La Boverie/Tempora, 287 pp., €15.00 (paper)
The Belgian city of Liège was a fitting location to inaugurate the riveting exhibition “21 rue La Boétie.” At the sale in Lucerne in June 1939 of 125 works of “degenerate” art deaccessioned from German museums, Liège acquired nine outstanding paintings, including works by Gauguin, Ensor, Marc, and Picasso, for the municipal collections. Paul Rosenberg—the preeminent Parisian dealer of nineteenth- and twentieth-century French painting who was the subject of the exhibition—was outspoken in his opposition to collectors or institutions making purchases that brought revenue to the Nazis’ coffers.
At one level, this ambitious project devoted to the life and times of Rosenberg (1881–1959) continued a trend of recent exhibitions on art dealers of the early modern era, such as Paul Durand-Ruel and Ambroise Vollard. Yet it also covered terrain—memorably brought to light in Stephanie Barron’s “‘Degenerate Art’: The Fate of the Avant-Garde in Nazi Germany,” shown in Los Angeles and Chicago in 1991, and more recently in the Neue Galerie’s “‘Degenerate Art’: The Attack on Modern Art in Nazi Germany, 1937” (2014)—that is far less often treated in art exhibitions.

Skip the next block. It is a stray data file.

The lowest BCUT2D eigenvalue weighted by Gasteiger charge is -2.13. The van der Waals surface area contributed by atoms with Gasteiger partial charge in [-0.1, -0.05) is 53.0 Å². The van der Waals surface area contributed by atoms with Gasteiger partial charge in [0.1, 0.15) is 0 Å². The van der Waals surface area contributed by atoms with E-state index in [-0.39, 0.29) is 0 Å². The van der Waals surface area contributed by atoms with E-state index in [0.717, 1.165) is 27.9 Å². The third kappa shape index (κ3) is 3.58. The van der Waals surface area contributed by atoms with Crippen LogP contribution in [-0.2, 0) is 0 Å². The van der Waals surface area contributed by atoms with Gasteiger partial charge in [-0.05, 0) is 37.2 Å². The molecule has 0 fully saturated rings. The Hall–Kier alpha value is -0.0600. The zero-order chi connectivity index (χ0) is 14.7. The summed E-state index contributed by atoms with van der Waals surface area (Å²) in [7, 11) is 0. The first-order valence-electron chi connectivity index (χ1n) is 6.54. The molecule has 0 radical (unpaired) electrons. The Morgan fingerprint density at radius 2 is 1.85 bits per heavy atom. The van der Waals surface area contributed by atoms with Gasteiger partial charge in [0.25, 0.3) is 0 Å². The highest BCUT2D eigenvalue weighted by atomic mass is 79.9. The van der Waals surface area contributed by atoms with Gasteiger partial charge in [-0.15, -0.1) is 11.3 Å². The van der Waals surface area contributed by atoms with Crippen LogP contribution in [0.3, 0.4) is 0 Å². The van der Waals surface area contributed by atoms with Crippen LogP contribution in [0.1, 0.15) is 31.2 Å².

This Franco-Belgian collaboration was based on the elegiac memoir 21 rue La Boétie by Anne Sinclair, a granddaughter of Rosenberg’s, in which she recounts her family’s history and above all her grandfather’s escape from Paris to New York in the summer of 1940.1 Sinclair, from 1984 to 1997 the popular host of the French television show 7/7—a Gallic equivalent of CBS’s 60 Minutes—enjoyed a brief (and unwelcome) notoriety in New York in May 2011 when her husband, Dominique Strauss-Kahn, the former head of the IMF, was accused of assaulting a maid in a midtown Manhattan hotel. (Sinclair and Strauss-Kahn divorced in March 2013.)
Paul Rosenberg was one of five children and the third son born to Alexandre Rosenberg (1845–1913), from Bratislava, and Mathilde Jellinek (1857–1923), from Rechnitz, then part of Hungary. They were married in Vienna in October 1878 and made their way to Paris shortly thereafter. A successful grain merchant, Alexandre Rosenberg changed professions after five of his steamships arrived from Argentina with ruined cargo. He turned to art dealing in the late 1880s, establishing a gallery at 38, avenue de l’Opéra, and engaging two of his sons, the eldest, Léonce (1879–1947), and Paul, as apprentices in the family business.
Although his father dealt primarily in old masters and modern salon painting, Paul remembered being taken by him to an exhibition of Van Gogh’s paintings in April 1892, and shrinking in horror at the sight of Bedroom in Arles. (In the 1920s, two of the three versions of this painting—those now in the Art Institute of Chicago and the Musée d’Orsay—would pass through his hands.) “After my father had calmed me down,” Rosenberg…
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